Category Archives: Financial Exploitation


Growing financial exploitation prompts legislation mandating advisers to report suspected abuse

Donald Chambers backs requiring financial advisers to report suspected fraud involving older people.

Grappling with growing financial exploitation of the elderly, state officials are pressing for laws that require financial advisers to report suspected “elder fraud” to authorities.

But the mandate faces pushback from the financial industry, which says it could result in a massive number of reports that turn out to be false.

People 60 years and older were involved in 171,230 fraud complaints tracked by the Federal Trade Commission in 2014, more than double the number in 2010, although some of that jump could come from improved reporting.

American retirees are exercising greater control over their finances, given the decline in traditional pension plans. But the complexity of managing and investing savings poses a challenge, particularly as the U.S. population ages, resulting in a greater number of people projected to get dementia. That has opened up avenues for exploitation.

The fraud ranges from sweepstakes scams and bogus investment schemes to dishonest caregivers or family members skimming funds. In some cases, investment advisers or stockbrokers churn accounts through unnecessary trades, resulting in high fees or losses.

Elder financial abuse is expected to “grow dramatically,” according to Rick Fleming, head of the Office of the Investor Advocate at the U.S. Securities and Exchange Commission. Older Americans lost at least $2.9 billion to financial abuse in 2010, up 12% in two years, according to Metropolitan Life Insurance Co. , which tracks issues facing the elderly.

To help curb the problem, a coalition of state securities regulators in September proposed a model state law that would require financial advisers, including brokers at large investment houses and independent advisers, as well as their supervisors, to report suspected elder financial fraud to both a state securities regulator and an adult protective-services agency.

The legislation would mandate prompt reporting by a financial adviser who “reasonably believes that financial exploitation” of an older person “may have occurred, may have been attempted, or is being attempted.”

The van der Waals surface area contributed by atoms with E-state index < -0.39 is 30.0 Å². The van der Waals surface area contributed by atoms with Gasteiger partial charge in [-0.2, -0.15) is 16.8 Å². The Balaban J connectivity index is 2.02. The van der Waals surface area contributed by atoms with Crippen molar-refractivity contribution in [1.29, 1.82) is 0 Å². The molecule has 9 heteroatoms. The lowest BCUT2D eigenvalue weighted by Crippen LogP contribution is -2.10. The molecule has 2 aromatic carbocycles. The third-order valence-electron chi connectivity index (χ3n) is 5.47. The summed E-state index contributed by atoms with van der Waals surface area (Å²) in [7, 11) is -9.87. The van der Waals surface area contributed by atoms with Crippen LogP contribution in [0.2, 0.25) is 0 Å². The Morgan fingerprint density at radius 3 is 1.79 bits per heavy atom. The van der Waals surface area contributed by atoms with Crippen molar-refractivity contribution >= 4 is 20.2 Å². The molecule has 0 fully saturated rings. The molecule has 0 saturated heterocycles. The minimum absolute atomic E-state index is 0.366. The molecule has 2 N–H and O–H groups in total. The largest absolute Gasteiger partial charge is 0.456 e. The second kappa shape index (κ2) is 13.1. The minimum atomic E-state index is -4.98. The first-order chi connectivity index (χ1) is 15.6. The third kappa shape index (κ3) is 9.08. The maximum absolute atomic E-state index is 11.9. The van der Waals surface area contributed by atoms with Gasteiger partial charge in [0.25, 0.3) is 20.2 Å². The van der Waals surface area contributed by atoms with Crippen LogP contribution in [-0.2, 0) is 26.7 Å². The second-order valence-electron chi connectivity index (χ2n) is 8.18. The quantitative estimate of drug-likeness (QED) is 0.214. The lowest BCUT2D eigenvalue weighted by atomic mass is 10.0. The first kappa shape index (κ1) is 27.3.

The bill gives brokers and advisers civil immunity from privacy violations for reporting suspected fraud, and allows them to put a temporary hold on suspicious account disbursements.

Supporters say advisers and brokers are well-positioned to raise early warnings about exploitation that can leave elderly victims with scant money left for necessities and little time to rebuild savings.

“In the long run we’ve got to say the greater good is served by making it mandatory and trying to protect the vast amount of people,” said Joseph Borg, Alabama’s securities commissioner. He plans to introduce such legislation early next year.

But financial-industry trade groups are pushing back against a key part of the North American Securities Administrators Association’s proposal. They say its reporting mandate would overburden state agencies, while some financial advisers worry they could be sued if they miss an abuse case.

Roughly 40% to 50% of all “red flags” about suspicious activity turn out to be false, according to an Oct. 29 letter to NASAA from the Securities Industry and Financial Markets Association, the main Wall Street trade group. A voluntary reporting system would allow firms to check out such reports internally before going to authorities, it said. Some financial firms already have in-house units that monitor for elder confusion or abuse.